There is a lesser understood, but important factor adding to the quotation here: winter melt spikes in the high mountains. While such temperature spikes may not actually lead to significant melting, they do have an important effect: The top snow layer melts and water permeates down into the snow below. The water refreezes below the snow surface and solidifies the snow deposits, decreasing or even stopping the snowdrift. As mentioned, ice patches feed on snowdrift, and with a decrease in drift, this would obviously make the ice patches catch less winter snow. This would make them more prone to contract during summer melting. As an aside, melt spikes in the winter also cause a lot of trouble for reindeer, as the resulting hard snow and ice makes it difficult for them to access lichen and moss below the snow.
We have had five melt spikes of +4oC or more during the 2016/17 winter here in Oppland. One of these melt spikes, on February 13th, set an all-time mid-winter measured temperature record in the Norwegian high mountains at +6.5 0C. The average temperature for this date is -11.1 0C. Based on the climate prognosis, such melt spikes will become more frequent and more severe in the years to come. A similar increase in melt spikes is also seen elsewhere in the Arctic (read here and here).
Could the ice patches melt in one year?
The ice patches are facing higher temperatures, prolonged melting, more rain and less wind-drift. They are clearly going to melt away, but will this be a drawn-out process or could they melt in one dramatic event? This depends on the size of the ice patches, their topographical situation and their thickness.
Let us take the upper ice patch at our secret arrow site in the Jotunheimen Mountains as an example. Radar measurements have shown that this ice patch has a maximum depth of 10 m. What would it take to melt this ice patch completely within one melt season? Is it at all possible? A 2010 incident at the Juvfonne ice patch has shed light on this. The 2009/2010 winter only led to the accumulation of 2 m of snow on Juvfonne, due to little snow and little snowdrift. The summer had a normal temperature. In August 2010, Juvfonne experienced strong, warm and wet winds from a southeasterly direction for ten days. This led to extreme melting of ice. By the end of the melting season, the ice patch had lost almost 5 meters of ice thickness, most of this probably during the dramatic melting event. The most affected area was facing southeast.
If we get a winter with little snow and little snowdrift, followed by a very warm and long summer interspersed with periods of warm and humid winds, then a dramatic meltdown will happen. None of these weather phenomena are off the charts, but we would need a combination of all of them, not just some of them. Moreover, since ice patches mostly face north they would not be as directly influenced by the warm southerly winds as in the case of Juvfonne. Our secret arrow site is southeast facing though, and would get a direct hit. It appears possible that it could melt completely in one year under the right (or rather wrong) circumstances. On the other hand, the ice here appears to date back to before 4000 BC, which does point to a remarkable resilience. Therefore, while it is possible that it could melt in one year, it is perhaps not likely.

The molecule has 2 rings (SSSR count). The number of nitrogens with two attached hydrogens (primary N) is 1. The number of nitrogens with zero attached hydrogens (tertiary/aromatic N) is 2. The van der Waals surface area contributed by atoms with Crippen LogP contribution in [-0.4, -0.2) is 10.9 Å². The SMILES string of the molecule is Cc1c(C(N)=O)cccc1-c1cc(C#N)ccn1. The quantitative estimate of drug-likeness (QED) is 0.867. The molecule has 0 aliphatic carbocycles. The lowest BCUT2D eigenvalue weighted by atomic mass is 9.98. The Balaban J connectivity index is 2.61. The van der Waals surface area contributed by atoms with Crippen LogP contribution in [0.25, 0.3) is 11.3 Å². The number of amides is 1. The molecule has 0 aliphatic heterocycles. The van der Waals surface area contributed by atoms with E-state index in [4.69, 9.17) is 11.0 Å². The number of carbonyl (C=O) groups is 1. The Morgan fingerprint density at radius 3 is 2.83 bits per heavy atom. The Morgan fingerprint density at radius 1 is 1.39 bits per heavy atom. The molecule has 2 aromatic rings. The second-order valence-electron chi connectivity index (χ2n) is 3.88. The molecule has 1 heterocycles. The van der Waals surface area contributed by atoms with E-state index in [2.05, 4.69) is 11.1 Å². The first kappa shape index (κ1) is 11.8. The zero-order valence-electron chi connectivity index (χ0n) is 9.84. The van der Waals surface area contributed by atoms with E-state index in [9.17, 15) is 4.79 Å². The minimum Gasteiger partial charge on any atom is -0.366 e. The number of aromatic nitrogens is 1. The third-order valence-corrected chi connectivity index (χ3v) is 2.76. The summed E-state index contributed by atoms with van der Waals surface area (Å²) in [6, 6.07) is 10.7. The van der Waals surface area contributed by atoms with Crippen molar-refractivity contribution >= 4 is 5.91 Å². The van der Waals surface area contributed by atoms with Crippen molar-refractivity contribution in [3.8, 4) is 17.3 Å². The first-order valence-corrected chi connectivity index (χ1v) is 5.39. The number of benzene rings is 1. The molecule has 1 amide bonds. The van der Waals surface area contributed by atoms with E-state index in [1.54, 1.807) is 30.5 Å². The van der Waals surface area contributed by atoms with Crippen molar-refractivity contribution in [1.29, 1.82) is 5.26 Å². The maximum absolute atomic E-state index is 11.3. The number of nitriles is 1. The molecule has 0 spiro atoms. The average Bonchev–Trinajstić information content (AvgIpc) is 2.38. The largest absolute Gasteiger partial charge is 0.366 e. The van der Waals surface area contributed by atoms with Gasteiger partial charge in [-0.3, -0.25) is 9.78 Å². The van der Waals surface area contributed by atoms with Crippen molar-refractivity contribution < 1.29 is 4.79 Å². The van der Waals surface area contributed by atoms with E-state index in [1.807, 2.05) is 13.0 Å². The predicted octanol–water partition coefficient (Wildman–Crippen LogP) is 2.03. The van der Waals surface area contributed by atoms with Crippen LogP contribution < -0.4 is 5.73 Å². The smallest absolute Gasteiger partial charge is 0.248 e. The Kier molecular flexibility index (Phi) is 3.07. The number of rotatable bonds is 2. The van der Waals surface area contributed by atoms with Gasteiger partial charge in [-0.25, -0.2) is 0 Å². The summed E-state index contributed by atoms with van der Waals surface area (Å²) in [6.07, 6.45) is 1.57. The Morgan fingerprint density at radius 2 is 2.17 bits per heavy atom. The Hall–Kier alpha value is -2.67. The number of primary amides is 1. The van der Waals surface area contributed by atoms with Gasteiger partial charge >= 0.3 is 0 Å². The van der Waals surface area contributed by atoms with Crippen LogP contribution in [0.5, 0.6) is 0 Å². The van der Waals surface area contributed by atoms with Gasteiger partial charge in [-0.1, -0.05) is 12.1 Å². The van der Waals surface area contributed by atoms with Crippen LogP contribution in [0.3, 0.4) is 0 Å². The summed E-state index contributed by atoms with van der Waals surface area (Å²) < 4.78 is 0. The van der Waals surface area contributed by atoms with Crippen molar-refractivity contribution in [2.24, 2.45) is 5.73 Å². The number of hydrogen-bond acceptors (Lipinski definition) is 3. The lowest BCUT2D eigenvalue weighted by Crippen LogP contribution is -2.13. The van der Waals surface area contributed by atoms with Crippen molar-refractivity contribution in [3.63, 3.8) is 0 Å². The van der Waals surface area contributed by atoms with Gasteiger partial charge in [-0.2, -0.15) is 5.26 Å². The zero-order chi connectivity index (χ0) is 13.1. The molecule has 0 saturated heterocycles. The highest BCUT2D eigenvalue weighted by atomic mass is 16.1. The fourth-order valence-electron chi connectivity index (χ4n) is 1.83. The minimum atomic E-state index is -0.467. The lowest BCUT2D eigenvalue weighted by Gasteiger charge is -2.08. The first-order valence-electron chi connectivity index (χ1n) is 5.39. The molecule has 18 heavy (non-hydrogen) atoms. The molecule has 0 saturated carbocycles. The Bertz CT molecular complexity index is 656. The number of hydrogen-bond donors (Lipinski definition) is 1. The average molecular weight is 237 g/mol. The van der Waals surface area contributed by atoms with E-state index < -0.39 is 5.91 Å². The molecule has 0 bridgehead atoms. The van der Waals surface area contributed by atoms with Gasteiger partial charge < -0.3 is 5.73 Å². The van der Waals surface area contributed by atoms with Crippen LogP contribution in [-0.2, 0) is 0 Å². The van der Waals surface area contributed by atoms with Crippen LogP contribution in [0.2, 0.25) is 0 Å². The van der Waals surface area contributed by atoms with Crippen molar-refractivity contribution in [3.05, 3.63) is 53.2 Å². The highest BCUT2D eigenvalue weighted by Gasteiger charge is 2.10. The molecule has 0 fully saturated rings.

To get solid information on the future melt of the ice patches we need to get more ice science done, especially investigating more sites with ice penetrating radar and extraction of ice cores. This way, we will gain knowledge on their size and depth, on when their ice started to form and how they have developed during the different climatic conditions since then. This basic information would be very helpful when trying to model the future development of the ice patches under possible climate scenarios.
What are chances that we will experience an apocalyptic winter melt in the future?
Getting back to the winter melt in the dream, such dramatic melts in the high mountains are not entirely unheard of. A warm, very wet Pacific storm in February 1996 caused a significant flooding event in Cascades in the USA. At one measuring station, 1.75 m of snow was lost in just six days.
However, the winter climate of our high mountains in Oppland is very different from the Cascades. The average temperature at Juvvasshøe (1894 m) in February is below -11oC, and while we see melt spikes, they are just that – spikes, not prolonged melting. If we get a winter with little or no snow, interspersed with melt spikes, we could theoretically experience a winter melt of the ice patches exposing old ice in the next decades. However, chances are slim that it would be anything more than episodic, not prolonged and dramatic. Dramatic winter melts, like the one in the dream, are not a realistic scenario in the near future. If we get a 4oC (7oF) or more increase of temperature or run-away warming due to natural feedback mechanisms, the situation could become very different. However, in that case archaeology would probably not be much of a priority.